People are better once they’re dead.
The sun beats down, melting the sweat out of the man. He pauses, shoves the blade into the dirt at the base of the hole, and stretches. His back hurts more these days, but it’s worse today than any time he can remember. He perches on the manicured emerald at the edge of the hole, takes a swig from his water bottle, tepid now in the midafternoon heat. Doesn’t help much. He leans on the grip of his shovel, calloused brown hands big as dinner plates supporting a face grizzled gray with wear, and peruses the words etched into the granite stone one plot to the west.
Our loss — Heaven’s gain.
He chuffs, shakes his head against the dizziness of sweltering July, and goes back to work. The inhabitants of this quiet corner of the universe, they were just like everybody else. They hit their wives, drank on the sly, slept around–or maybe they were more ordinary sinners, gossiping, talking behind their best friends’ backs. But one and all, they became saints soon as they drew their last breath.
Sure, he’s a cynic. He’s seen too much of life in the years he’s spent here, digging holes, filling them in, trimming, mowing, to be fooled by the prettiness of a whited sepulchre.
Whited sepulchre. What a great phrase.
He thinks of the notes he’s pulled off stones, anchored by rocks, wreaths or roses, confessing betrayals decades old. Better yet, laying out the laundry list of the poor stiff’s sins. That very stone he just read, in fact–hoo-ee, the malice contained on that little slip left there last Memorial Day! What do people think, when they leave things out on gravestones–that nobody’ll ever give into the temptation to look?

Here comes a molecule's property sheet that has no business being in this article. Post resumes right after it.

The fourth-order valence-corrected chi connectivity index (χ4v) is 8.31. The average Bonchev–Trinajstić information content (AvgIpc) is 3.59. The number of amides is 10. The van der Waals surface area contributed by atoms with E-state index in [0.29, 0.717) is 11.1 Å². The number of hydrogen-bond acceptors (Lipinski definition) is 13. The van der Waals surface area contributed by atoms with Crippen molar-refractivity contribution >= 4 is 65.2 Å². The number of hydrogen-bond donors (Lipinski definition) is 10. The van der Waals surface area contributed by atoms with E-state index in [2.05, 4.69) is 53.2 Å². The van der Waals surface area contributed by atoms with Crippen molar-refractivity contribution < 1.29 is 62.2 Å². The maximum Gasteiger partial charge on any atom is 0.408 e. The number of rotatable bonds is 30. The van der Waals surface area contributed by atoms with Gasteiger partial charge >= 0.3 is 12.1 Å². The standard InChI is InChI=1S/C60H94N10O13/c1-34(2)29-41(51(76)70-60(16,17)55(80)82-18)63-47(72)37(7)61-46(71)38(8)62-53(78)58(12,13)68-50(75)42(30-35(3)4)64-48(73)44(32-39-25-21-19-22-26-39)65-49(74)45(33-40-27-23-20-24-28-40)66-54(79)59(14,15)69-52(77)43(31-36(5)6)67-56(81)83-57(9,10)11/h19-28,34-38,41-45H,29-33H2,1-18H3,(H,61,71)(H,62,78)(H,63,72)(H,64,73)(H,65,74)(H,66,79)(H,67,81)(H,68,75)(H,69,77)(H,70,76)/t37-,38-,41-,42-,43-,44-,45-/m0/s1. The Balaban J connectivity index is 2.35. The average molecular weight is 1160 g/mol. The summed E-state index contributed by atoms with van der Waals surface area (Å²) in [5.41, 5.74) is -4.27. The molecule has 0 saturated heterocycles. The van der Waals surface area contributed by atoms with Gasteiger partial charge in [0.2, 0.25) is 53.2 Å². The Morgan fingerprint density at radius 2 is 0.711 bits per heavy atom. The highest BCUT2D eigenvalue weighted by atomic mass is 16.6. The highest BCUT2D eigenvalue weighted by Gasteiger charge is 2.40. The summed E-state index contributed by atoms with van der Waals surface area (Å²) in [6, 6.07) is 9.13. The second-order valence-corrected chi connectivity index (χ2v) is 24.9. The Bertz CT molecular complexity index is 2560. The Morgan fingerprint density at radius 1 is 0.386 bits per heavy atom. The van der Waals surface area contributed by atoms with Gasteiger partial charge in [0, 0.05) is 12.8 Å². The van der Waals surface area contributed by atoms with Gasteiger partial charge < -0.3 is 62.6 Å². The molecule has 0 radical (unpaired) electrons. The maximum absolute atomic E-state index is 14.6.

Then again, seeing as how they can’t accuse the poor bastard to his face, maybe it’s just how it goes. Either way, he, the inheritor of all this dirty laundry, has learned to view dignified etchings with skepticism.
Man, but it’s hot. Heat presses in on all sides. Breathing feels like sucking in Jello. And his back hurts. He tosses another shovelful out of the deepening hole, ignoring the way the world seems to be undulating around him…until he can’t anymore. Belatedly he realizes it isn’t just the heat squeezing his chest till it hurts. He drops the shovel and tries to pull himself out of the hole. He manages to swing one leg onto the jewel-green grass before the pain cripples him and he tumbles, prone, to the floor of the rectangular pit. He looks at the soft brown walls rising above him and can’t escape the irony: he’s dug his own grave. Ah, well, at least it’s cool and shady, he thinks as the world retreats. What will they etch on his grave? Perhaps:
He died lived as he lived.
They find him hours later, lying in the hole he dug with an ironic smile upon his face.
The gurus at Write On Edge asked us to come up with new characters this week, so I obliged. I wanted to try my hand at writing somebody curmudgeonly and bitter, but I feel it necessary to add that I read an article by a guy who used to dig graves, and his perspective on a man’s thoughts as you do so is much more praiseworthy than his fictional counterpart.